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story.lead_photo.caption FILE -- In this file photo, Hyejin Son, Director of Pharmacy at Baptist Health, opens one of the three new refrigerators that will be used to store doses of the coronavirus vaccine on Friday, Dec. 11, 2020. (Arkansas Democrat-Gazette/Stephen Swofford)

FAYETTEVILLE -- Hospitals in Northwest Arkansas are continuing to vaccinate their staffs against covid-19. Long-term care facilities such as nursing homes are next.

The first shipments of the Pfizer vaccine arrived at hospitals in the region about two weeks ago.

Mercy Health System had given more than 1,400 vaccinations as of Tuesday morning and is continuing to give its first round, according to Jennifer Cook, spokeswoman. Mercy received two shipments of the Pfizer vaccine that were expected to be 975 doses each.

However, Mercy and other hospitals in the region have said many of the vials of the vaccine contained six doses instead of the five as expected, meaning they've been able to vaccinate more staff sooner.

Washington Regional Medical System has received a total of 2,925 doses and has performed 1,800 vaccinations, according to Natalie Hardin, spokeswoman. Washington Regional will conduct another vaccination event for its staff Jan. 6.

Northwest Health, which has five hospitals in the region, has given more than 1,100 doses of its first batch of 1,650 doses and plans to finish distributing those within the next few days, according to Aimee Morrell, spokeswoman.

"We have already received second batches of vaccine at several of our hospitals and will proceed with distributing these as well," Morrell said.

All of the hospitals plan to vaccinate their entire staffs, but are taking a tiered approach beginning with staff in direct contact with covid-19 patients and then staff treating any patients. Mercy and Northwest Health have already begun vaccinating other frontline workers, such as emergency medical technicians, who come in contact with patients, but are not employed by the hospitals.

Once Washington Regional has enough to vaccinate all of its employees and medical staff as directed by the Arkansas Department of Health, it plans to offer vaccines to other front line workers, according to a statement from the center.

The Pfizer vaccine requires a second dose 21 days after the first.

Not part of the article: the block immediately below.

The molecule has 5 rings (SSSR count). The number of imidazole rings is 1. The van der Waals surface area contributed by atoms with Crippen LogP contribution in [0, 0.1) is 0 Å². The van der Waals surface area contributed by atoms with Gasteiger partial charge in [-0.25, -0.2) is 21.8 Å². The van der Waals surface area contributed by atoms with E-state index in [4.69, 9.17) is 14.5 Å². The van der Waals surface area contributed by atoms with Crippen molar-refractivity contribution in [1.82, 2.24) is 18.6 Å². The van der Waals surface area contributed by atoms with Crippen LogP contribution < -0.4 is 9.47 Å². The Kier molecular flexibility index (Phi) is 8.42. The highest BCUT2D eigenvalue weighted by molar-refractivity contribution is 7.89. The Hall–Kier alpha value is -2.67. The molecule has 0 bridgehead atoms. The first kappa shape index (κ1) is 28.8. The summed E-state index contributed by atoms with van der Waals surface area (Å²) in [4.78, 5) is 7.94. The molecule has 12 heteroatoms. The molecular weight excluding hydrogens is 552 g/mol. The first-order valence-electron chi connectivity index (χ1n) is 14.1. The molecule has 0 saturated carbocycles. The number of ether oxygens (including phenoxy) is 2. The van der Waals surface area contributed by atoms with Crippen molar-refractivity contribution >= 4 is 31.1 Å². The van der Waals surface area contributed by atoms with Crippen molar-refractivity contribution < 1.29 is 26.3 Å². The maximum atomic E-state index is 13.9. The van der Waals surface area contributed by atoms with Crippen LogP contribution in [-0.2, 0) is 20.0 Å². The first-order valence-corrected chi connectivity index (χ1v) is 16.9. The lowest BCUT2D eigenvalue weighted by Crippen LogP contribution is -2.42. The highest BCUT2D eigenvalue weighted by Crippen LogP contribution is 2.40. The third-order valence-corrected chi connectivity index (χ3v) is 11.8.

"We anticipate receiving weekly shipments sufficient to ensure second doses for all who have received an initial dose and to expand availability for additional individuals to be vaccinated for the first time," according to Hardin.

Mercy expects to receive its first shipment for the second dose this week, according to Cook.

Apple Creek Health and Rehab in Centerton and Bradford House Nursing and Rehab in Bentonville began vaccinations Tuesday, according to the Arkansas Health Care Association. The number of how many vaccinations done at each facility wasn't available Tuesday evening. Both of the facilities used Springdale-based Premier Pharmacy Care to administer the vaccines, according to Mayci Blankeship, spokeswoman at the association.

The state had received 25,100 doses of the Moderna vaccine for residents and staff at long-term care facilities as of Monday, said Dr. Jennifer Dillaha of the Health Department. The amount won't cover all residents and staff in the state, but Dillaha added Walgreens and CVS pharmacies will receive additional vaccines to distribute.

The 25,100 doses were shipped directly to local pharmacies, Dillaha said. Long-term care facilities had the choice of going through the state or Walgreens or CVS, which are both distributing vaccines as part of a federal program.

Long-term care facilities generally partner with pharmacies to administer flu shots, so many of them chose to get the covid-19 vaccines from pharmacies they already work with, she said.

Gov. Asa Hutchinson said Tuesday during his weekly news briefing the state received 31,700 doses of the Moderna vaccine and about 1,680 of those had been administered. Hutchinson said he wasn't satisfied with the pace of vaccine distribution to long-term care facilities and asked large pharmacies to help get residents and staff in the facilities vaccinated as soon as possible.

Neither representatives from the Health Department nor the Arkansas Pharmacists Association were able to verify how many of the vaccines already distributed were at Northwest Arkansas long-term care facilities as of Tuesday.

John Vinson, pharmacist and chief executive officer at Arkansas Pharmacists Association, said local and Arkansas-based pharmacies, many of which just received their first shipments, are working to get the vaccines to staff and residents as quickly as possible.

He said the logistics of getting vaccines to people in long-term care facilities has been somewhat complicated because many residents need guardians to sign consent forms before they can receive the vaccine.

Long-term care facilities are encouraging, but not requiring, staff to get vaccinated, Dillaha said. The case was similar with hospitals and the Pfizer vaccine.

The Moderna vaccines require patients to receive a second dose 28 days after the first. Vinson said he projects all long-term care facility staff and residents will have received their first doses by mid-January and second doses by mid-February.

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Fast fact

Hospitals in Benton and Washington counties had a combined total of 108 covid-19 patients as of Monday.

Source: Martine Pollard, spokeswoman at Mercy Health System

Alex Golden may be reached by email at [email protected]

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